Now that we're just about IPv4 addresses (though the situation isn't as dire as most press coverage would indicate), here are some interesting factoids about IPv6:
This week Comcast announced that any customer who wants it can get, from Comcast, a block of roughly 18 quintillion IPv6 addresses. No big deal -- there are enough IPv6 addresses for a billion Comcasts to each give that much to each of a billion customers.
The total number of IPv6 addresses is 340,282,366,920,938,463,463,374,607,431,768,211,456. That number can be read out loud as 340 undecillion, 282 decillion, 366 nonillion, 920 octillion, 938 septillion, 463 sextillion, 463 quintillion, 374 quadrillion, 607 trillion, 431 billion, 768 million, 211 thousand, 456.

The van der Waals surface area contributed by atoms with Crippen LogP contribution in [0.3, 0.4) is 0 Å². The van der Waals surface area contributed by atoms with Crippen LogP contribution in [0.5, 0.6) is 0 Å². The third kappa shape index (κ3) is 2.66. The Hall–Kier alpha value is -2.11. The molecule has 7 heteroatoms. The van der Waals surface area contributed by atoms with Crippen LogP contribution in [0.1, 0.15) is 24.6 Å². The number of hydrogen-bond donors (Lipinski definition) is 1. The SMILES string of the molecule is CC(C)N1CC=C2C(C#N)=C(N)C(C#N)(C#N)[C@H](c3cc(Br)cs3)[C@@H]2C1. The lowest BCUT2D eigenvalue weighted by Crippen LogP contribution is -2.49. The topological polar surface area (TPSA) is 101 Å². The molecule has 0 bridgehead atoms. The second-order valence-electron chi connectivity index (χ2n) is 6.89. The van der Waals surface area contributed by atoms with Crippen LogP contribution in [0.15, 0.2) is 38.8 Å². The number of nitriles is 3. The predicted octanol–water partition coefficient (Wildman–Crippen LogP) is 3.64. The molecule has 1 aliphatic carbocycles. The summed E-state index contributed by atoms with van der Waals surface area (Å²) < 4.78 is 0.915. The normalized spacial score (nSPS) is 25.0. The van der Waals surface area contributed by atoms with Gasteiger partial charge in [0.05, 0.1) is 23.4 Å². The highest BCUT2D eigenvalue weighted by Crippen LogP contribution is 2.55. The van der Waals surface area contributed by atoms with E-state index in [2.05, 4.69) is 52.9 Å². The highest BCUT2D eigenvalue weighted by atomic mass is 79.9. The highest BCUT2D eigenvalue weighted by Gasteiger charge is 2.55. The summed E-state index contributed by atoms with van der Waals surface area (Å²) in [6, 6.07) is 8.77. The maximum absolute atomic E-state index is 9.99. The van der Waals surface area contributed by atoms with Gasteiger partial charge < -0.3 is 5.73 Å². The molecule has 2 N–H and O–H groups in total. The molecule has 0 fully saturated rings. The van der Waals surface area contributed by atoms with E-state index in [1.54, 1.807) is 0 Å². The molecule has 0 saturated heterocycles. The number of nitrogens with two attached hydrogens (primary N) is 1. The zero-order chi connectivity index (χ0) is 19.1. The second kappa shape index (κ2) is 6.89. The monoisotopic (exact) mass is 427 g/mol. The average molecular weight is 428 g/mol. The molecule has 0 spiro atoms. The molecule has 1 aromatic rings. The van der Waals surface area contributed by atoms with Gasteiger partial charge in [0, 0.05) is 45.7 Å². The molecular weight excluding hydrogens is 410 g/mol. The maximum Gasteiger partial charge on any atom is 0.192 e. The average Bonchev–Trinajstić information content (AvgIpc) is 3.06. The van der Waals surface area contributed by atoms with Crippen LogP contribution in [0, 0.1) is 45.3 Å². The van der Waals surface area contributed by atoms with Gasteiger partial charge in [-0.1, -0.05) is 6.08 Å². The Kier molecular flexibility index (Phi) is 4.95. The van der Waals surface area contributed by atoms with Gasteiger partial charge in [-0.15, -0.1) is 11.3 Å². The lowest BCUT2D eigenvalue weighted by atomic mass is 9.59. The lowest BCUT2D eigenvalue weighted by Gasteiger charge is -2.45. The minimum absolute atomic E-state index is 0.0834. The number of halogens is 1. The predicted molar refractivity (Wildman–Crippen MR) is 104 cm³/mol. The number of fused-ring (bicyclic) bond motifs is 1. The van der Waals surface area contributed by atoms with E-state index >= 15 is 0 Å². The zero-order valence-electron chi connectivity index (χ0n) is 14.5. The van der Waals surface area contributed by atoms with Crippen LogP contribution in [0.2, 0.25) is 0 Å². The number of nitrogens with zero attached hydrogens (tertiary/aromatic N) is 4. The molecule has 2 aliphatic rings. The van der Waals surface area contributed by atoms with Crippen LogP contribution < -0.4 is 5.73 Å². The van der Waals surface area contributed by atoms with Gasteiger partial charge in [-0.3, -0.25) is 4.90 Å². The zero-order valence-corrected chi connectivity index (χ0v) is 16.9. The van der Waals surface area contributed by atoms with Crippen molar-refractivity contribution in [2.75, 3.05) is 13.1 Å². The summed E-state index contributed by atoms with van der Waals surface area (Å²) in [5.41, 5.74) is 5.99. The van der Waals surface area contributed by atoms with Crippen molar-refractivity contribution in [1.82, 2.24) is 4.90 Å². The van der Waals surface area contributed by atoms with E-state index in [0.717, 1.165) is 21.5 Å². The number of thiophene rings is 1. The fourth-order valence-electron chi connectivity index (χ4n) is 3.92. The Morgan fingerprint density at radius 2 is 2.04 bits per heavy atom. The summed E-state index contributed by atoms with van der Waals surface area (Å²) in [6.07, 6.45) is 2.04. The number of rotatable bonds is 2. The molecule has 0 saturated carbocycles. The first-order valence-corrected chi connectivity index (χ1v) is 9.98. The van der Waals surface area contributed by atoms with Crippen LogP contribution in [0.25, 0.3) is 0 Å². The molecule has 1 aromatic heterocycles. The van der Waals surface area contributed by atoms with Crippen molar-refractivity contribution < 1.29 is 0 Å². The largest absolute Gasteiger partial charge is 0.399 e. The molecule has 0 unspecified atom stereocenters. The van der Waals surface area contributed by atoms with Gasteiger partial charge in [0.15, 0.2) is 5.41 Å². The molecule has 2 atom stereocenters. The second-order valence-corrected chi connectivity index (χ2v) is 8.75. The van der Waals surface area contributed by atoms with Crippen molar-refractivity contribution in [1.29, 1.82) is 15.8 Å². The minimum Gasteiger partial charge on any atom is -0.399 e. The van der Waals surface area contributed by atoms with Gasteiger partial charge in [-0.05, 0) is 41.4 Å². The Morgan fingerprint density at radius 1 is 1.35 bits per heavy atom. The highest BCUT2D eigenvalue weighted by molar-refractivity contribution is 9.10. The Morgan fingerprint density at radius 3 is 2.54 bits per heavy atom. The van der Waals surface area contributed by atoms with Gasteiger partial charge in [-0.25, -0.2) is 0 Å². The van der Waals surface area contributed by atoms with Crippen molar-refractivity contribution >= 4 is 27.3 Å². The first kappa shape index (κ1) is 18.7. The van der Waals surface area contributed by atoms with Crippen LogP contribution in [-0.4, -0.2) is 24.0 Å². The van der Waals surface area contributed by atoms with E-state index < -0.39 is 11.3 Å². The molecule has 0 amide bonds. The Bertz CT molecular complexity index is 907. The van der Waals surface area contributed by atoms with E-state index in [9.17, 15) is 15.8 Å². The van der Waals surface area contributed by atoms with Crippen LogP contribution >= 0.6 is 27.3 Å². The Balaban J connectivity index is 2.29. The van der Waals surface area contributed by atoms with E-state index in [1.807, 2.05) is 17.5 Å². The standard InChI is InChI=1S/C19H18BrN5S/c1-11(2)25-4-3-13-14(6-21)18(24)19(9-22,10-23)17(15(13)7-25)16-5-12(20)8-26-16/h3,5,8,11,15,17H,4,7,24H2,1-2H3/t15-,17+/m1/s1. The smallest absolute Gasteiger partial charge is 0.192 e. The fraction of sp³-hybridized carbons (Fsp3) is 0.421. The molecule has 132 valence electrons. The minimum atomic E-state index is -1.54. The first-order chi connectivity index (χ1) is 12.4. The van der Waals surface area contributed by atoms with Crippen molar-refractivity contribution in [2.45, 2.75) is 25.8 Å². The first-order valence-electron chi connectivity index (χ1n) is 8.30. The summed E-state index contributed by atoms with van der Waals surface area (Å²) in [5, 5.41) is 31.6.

That's 100 IP addresses for every atom on the face of the earth. Even I think *that* should be enough.
For the record, in 1982, when there were just a couple hundred machines on the net, someone explained to me how this new IP thingie worked. I responded, almost instantly, "that's not enough addresses." Everyone laughed, but my reasoning was simple: IPv4 didn't even have enough addresses for one computer per person world-wide, but most people thought that that was an absurd scenario. The world has now spent, probably, billions of dollars on a so-far unsuccessful transition.